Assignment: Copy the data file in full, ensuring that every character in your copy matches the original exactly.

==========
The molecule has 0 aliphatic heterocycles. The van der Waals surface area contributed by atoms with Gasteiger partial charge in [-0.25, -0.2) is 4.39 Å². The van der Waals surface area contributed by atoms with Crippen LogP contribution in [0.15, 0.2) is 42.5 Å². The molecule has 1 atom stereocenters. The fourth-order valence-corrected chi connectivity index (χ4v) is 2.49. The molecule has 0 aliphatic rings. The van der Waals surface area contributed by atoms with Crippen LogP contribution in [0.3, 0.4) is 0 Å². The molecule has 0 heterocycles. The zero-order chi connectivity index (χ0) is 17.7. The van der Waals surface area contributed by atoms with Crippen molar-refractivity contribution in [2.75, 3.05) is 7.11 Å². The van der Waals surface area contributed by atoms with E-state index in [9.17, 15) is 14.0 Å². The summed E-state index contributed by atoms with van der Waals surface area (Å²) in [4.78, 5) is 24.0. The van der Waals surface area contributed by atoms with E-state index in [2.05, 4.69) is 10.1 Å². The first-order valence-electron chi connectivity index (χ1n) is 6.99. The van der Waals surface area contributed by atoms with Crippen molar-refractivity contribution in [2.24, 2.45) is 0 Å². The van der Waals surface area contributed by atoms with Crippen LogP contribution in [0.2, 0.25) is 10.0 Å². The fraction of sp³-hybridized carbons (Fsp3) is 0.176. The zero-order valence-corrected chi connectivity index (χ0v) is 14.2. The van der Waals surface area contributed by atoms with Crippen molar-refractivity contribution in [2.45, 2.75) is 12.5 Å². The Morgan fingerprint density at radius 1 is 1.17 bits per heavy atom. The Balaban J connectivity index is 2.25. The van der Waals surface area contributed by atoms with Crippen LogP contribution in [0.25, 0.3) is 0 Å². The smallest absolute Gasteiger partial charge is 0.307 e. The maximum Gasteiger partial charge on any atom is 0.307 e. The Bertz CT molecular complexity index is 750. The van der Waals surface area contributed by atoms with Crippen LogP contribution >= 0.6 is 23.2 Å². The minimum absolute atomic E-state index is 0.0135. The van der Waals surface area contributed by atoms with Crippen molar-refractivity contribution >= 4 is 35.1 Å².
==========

The molecule has 0 aliphatic heterocycles. The van der Waals surface area contributed by atoms with Gasteiger partial charge in [-0.25, -0.2) is 4.39 Å². The van der Waals surface area contributed by atoms with Crippen LogP contribution in [0.15, 0.2) is 42.5 Å². The molecule has 1 atom stereocenters. The fourth-order valence-corrected chi connectivity index (χ4v) is 2.49. The molecule has 0 aliphatic rings. The van der Waals surface area contributed by atoms with Crippen LogP contribution in [0.3, 0.4) is 0 Å². The molecule has 0 heterocycles. The zero-order chi connectivity index (χ0) is 17.7. The van der Waals surface area contributed by atoms with Crippen molar-refractivity contribution in [2.75, 3.05) is 7.11 Å². The van der Waals surface area contributed by atoms with E-state index in [9.17, 15) is 14.0 Å². The summed E-state index contributed by atoms with van der Waals surface area (Å²) in [4.78, 5) is 24.0. The van der Waals surface area contributed by atoms with E-state index in [2.05, 4.69) is 10.1 Å². The first-order valence-electron chi connectivity index (χ1n) is 6.99. The van der Waals surface area contributed by atoms with Crippen molar-refractivity contribution in [2.24, 2.45) is 0 Å². The van der Waals surface area contributed by atoms with Crippen LogP contribution in [0.2, 0.25) is 10.0 Å². The fraction of sp³-hybridized carbons (Fsp3) is 0.176. The zero-order valence-corrected chi connectivity index (χ0v) is 14.2. The van der Waals surface area contributed by atoms with Crippen molar-refractivity contribution in [2.45, 2.75) is 12.5 Å². The Morgan fingerprint density at radius 1 is 1.17 bits per heavy atom. The Balaban J connectivity index is 2.25. The van der Waals surface area contributed by atoms with Crippen LogP contribution in [0.25, 0.3) is 0 Å². The smallest absolute Gasteiger partial charge is 0.307 e. The maximum Gasteiger partial charge on any atom is 0.307 e. The Bertz CT molecular complexity index is 750. The van der Waals surface area contributed by atoms with Crippen LogP contribution >= 0.6 is 23.2 Å². The minimum absolute atomic E-state index is 0.0135. The van der Waals surface area contributed by atoms with Crippen molar-refractivity contribution >= 4 is 35.1 Å².